Laser Capture Microdissection (LCM) and PCR Amplification—To confirm that Apc exon 14 had been deleted in the neoplastic renal epithelium, LCM was performed on both neoplastic tissue and histologically normal glomeruli. Sections (8 μm) were cut from the paraffin blocks, stained with H&E, dehydrated through a graded ethanol series to xylene, and then allowed to air dry in a desiccator. LCM was then performed using a PixCell IIe LCM system (Arcturus Engineering, Inc., Mountain View, CA) following manufacturer's protocols. Captured cells attached to the polymer film surface on the CapShur LCM caps (Arcturus Engineering, Inc.) were put directly into 0.5-ml microcentrifuge tubes and incubated with 150 μl of digestion buffer from PicoPure DNA extraction kit (Arcturus Engineering, Inc.) at 65 °C for 24 h. After boiling for 10 min to inactivate the proteinase K in the buffer, the DNA was ready for PCR amplification.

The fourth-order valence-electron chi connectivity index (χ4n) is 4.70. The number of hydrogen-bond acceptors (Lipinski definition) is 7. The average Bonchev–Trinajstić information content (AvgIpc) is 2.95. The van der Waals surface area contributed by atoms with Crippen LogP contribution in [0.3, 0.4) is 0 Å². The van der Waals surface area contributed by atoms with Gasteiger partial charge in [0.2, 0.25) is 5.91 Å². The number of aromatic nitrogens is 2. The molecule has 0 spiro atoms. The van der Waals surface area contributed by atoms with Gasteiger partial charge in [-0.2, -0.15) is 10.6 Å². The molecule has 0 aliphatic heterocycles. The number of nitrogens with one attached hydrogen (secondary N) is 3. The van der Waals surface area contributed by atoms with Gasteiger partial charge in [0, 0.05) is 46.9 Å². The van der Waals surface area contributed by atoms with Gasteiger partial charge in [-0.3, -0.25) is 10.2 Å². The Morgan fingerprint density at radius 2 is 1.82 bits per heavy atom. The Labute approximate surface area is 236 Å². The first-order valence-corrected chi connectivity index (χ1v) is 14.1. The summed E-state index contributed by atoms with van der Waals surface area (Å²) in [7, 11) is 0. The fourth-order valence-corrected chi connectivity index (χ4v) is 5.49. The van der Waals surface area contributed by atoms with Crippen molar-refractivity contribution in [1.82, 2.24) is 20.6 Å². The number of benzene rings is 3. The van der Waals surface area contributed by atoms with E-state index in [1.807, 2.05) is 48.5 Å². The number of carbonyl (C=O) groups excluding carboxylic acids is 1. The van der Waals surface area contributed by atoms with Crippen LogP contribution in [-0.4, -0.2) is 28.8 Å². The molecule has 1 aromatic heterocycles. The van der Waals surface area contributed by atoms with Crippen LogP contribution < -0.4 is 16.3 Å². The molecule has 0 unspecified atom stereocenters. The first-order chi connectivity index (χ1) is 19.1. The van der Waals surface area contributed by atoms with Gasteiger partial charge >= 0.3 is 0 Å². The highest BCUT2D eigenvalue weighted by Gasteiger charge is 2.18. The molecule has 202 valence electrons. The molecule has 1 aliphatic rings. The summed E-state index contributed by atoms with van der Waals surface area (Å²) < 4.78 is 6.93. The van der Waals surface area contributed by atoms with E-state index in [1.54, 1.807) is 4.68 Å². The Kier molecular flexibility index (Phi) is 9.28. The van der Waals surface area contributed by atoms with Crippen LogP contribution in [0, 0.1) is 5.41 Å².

Primers were designed to amplify the region flanked by loxP sites in the 580S allele. A third primer specific for the PGK-neo cassette in the Apc580S allele was also used. Sequences were as follows: 5′-CCTGTTCTGCAGTATGTTATCATTC-3′ (P1); 5′-AAGACACCAAGTCCAAAGCACAC-3′ (P2); and 5′-CTATCAGGACATAGCGTTGG-3′ (P3). PCR was performed using Platinum PCR SuperMix High Fidelity (Invitrogen) and 300 nm each primer. Three DNA samples were analyzed: 1) laser-captured renal neoplastic epithelium from a Ksp-Cre(+)/Apc580S/580S mouse; 2) tail DNA from the same mouse, and 3) tail DNA from a mouse homozygous for the wild-type Apc allele. The PCR conditions were the following: 94 °C/2:00 (94 °C/15 s; 55 °C/30 s; 68 °C/2:30) (35×). PCR products were analyzed on a 1% agarose ethidium bromide gel.